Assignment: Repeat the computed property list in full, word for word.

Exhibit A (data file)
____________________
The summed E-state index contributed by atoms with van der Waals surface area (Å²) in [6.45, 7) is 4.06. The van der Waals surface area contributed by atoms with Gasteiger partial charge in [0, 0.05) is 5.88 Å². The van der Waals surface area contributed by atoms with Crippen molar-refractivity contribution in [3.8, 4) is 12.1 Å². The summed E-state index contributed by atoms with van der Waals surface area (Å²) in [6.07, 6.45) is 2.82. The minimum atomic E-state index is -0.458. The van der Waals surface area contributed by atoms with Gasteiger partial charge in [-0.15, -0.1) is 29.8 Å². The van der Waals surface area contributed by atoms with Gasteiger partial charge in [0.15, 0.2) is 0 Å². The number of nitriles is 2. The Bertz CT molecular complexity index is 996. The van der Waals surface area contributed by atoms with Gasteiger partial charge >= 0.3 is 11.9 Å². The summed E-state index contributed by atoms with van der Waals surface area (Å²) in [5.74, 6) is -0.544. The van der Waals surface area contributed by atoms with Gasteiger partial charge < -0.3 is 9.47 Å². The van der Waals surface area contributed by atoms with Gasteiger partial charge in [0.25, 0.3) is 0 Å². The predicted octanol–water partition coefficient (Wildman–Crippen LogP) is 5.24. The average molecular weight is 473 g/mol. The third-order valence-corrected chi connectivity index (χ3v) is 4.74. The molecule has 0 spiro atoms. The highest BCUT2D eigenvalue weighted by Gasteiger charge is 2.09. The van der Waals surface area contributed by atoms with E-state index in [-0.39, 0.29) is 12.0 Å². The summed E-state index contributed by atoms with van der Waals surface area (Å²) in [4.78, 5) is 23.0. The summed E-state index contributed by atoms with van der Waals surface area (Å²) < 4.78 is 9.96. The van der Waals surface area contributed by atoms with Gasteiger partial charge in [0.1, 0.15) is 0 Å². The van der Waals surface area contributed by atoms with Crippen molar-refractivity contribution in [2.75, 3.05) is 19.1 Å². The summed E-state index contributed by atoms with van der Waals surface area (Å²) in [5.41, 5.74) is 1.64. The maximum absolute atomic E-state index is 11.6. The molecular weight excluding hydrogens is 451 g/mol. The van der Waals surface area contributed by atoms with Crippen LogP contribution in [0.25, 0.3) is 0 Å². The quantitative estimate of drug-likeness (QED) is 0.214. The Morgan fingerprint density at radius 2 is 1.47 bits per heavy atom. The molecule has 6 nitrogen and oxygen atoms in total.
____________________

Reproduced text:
The summed E-state index contributed by atoms with van der Waals surface area (Å²) in [6.45, 7) is 4.06. The van der Waals surface area contributed by atoms with Gasteiger partial charge in [0, 0.05) is 5.88 Å². The van der Waals surface area contributed by atoms with Crippen molar-refractivity contribution in [3.8, 4) is 12.1 Å². The summed E-state index contributed by atoms with van der Waals surface area (Å²) in [6.07, 6.45) is 2.82. The minimum atomic E-state index is -0.458. The van der Waals surface area contributed by atoms with Gasteiger partial charge in [-0.15, -0.1) is 29.8 Å². The van der Waals surface area contributed by atoms with Gasteiger partial charge in [0.15, 0.2) is 0 Å². The number of nitriles is 2. The Bertz CT molecular complexity index is 996. The van der Waals surface area contributed by atoms with Gasteiger partial charge >= 0.3 is 11.9 Å². The summed E-state index contributed by atoms with van der Waals surface area (Å²) in [5.74, 6) is -0.544. The van der Waals surface area contributed by atoms with Gasteiger partial charge < -0.3 is 9.47 Å². The van der Waals surface area contributed by atoms with Gasteiger partial charge in [0.25, 0.3) is 0 Å². The predicted octanol–water partition coefficient (Wildman–Crippen LogP) is 5.24. The average molecular weight is 473 g/mol. The third-order valence-corrected chi connectivity index (χ3v) is 4.74. The molecule has 0 spiro atoms. The highest BCUT2D eigenvalue weighted by Gasteiger charge is 2.09. The van der Waals surface area contributed by atoms with E-state index in [-0.39, 0.29) is 12.0 Å². The summed E-state index contributed by atoms with van der Waals surface area (Å²) in [4.78, 5) is 23.0. The summed E-state index contributed by atoms with van der Waals surface area (Å²) < 4.78 is 9.96. The van der Waals surface area contributed by atoms with Gasteiger partial charge in [0.1, 0.15) is 0 Å². The van der Waals surface area contributed by atoms with Crippen molar-refractivity contribution in [2.75, 3.05) is 19.1 Å². The summed E-state index contributed by atoms with van der Waals surface area (Å²) in [5.41, 5.74) is 1.64. The maximum absolute atomic E-state index is 11.6. The molecular weight excluding hydrogens is 451 g/mol. The van der Waals surface area contributed by atoms with Crippen LogP contribution in [0.25, 0.3) is 0 Å². The quantitative estimate of drug-likeness (QED) is 0.214. The Morgan fingerprint density at radius 2 is 1.47 bits per heavy atom. The molecule has 6 nitrogen and oxygen atoms in total.